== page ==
Search British nationals born overseas 1818-2005
About the British nationals born overseas records
These records provide details of births of British citizens that have taken place abroad between 1818 and 2005.
If you have a relative or ancestor who was born overseas, but was still classed as a British citizen at the time of the birth, then it is quite possible that the British Consul or the UK High Commission in the relevant jurisdiction would have been notified of the birth, allowing you to find their record within the GRO's Consular indices.
There are, however, some caveats to this - find out more here.
When you search these records, your search results will be in the form of a list of individual names. This means you should be able to tell if your ancestor is in the list just by viewing their name - although we always advise you to double check the original image, especially the volume and page numbers, before you order any certificates.
Please bear in mind the following information when searching these records:
- The maiden last name is not in all the original records. When you search using the maiden last name, your search will return all the results where either the maiden last name matches or there is no maiden last name.
- Where a place has not been assigned to 'region', it will be returned in all results where a region is selected. For example, selecting Channel Islands as a region will produce genuine Channel Islands results plus any entries where the place is unassigned.
Find out more
Find out more about these records in our knowledge base.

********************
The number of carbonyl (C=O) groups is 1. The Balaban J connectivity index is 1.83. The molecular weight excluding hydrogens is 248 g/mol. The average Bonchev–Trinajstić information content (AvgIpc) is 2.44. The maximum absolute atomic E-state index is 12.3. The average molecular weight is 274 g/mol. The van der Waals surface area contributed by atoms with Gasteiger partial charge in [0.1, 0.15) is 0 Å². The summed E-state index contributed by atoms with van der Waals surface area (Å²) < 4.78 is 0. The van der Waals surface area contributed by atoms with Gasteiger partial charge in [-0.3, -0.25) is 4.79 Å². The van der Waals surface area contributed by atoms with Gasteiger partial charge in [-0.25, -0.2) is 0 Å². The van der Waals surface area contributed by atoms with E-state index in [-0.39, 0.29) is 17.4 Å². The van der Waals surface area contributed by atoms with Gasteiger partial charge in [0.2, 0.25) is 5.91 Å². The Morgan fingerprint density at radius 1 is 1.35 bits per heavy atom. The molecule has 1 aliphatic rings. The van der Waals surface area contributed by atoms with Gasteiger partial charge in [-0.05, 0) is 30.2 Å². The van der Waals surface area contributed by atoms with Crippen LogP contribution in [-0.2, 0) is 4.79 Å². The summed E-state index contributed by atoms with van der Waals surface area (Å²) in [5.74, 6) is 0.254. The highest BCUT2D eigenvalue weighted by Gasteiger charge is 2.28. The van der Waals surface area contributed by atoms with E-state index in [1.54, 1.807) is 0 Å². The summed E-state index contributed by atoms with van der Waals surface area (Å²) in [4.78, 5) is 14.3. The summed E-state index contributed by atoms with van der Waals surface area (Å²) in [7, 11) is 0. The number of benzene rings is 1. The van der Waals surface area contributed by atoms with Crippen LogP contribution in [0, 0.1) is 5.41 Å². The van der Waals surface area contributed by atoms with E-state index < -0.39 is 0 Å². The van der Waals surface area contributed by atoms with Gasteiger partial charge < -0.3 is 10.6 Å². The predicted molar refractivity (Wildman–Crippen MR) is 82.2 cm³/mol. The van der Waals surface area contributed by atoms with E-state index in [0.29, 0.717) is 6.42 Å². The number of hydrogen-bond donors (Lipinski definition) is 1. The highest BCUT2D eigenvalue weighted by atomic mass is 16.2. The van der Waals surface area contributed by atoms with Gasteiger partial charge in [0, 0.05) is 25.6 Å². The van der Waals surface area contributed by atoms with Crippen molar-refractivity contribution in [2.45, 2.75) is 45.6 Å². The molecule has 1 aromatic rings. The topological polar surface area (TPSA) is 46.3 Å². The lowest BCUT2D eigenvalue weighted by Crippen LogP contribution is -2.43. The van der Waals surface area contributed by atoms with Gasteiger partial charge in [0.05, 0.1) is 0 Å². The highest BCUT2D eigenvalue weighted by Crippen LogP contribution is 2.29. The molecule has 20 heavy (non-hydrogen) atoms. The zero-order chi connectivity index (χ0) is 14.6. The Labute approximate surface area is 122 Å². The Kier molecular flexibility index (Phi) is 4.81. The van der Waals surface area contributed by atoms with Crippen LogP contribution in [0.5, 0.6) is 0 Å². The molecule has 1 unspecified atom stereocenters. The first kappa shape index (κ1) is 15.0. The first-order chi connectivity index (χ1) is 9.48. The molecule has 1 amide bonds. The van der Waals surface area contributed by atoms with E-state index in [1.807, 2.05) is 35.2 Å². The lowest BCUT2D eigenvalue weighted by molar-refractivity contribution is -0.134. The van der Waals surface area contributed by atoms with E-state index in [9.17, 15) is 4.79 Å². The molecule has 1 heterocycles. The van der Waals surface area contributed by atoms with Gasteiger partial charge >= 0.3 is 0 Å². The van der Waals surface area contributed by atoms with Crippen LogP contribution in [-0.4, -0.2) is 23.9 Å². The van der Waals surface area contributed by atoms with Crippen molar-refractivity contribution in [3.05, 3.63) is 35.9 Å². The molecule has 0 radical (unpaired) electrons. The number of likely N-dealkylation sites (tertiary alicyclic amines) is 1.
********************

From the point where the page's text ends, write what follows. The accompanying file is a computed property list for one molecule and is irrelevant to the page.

Can't find who you're looking for? Click the 'search tips' link above for helpful advice on searching these records.
How to search the birth records
We only need the last name of an ancestor to start searching these records for you. This is the only required piece of information, everything else is optional.
It's always best to start searching with basic information, like your ancestor's first and last name. If there are too many results, you can refine your search and add more detail.
You can click the 'refine search' button on the search results page to return to this search box and add more information.
If you know the mother's maiden name
It's best to start with basic information, but if you know the maiden name of your ancestor's mother you could use this to narrow down your search results.
You can enter the maiden name in this box:
Findmypast.co.uk will show you records that list the maiden name you've entered, plus any matching records that have no maiden name recorded.
If the child's parents weren't married
Children born outside of marriage were often recorded with their mother's maiden name as a last name, even if they grew up using their father's last name.
You can search for both names at the same time by entering a mother's maiden name in the relevant box and ticking the 'search using maiden name as well as last name' option, as shown below:
Findmypast.co.uk will show you records matching either the last name or the maiden name you've entered.
What a birth record will tell you
- Child's name
- The place and year (or year range) in which the birth was registered
- Mother's maiden name for births recorded between 1966 and 2005
- General Register Office reference number that can be used to order a copy of the child's birth certificate
Can't find who you're looking for?
- Try leaving the 'region' field blank. Your ancestor may not have been born in the place you would expect, so you could be excluding relevant results.
- Don't select a year range, or make the year range wider. The year you think your ancestor was born may not be accurate, so you could be excluding relevant results.
- Keep the 'include variants' boxes underneath the name fields ticked. This means your search results will include spelling variations of the names you've entered.
- If your ancestor's name could be easily misspelled, try using a wildcard search. Just use a * symbol in place of a letter or multiple letters. For example, instead of searching for Jennings you could search for Je*ngs or *enning*.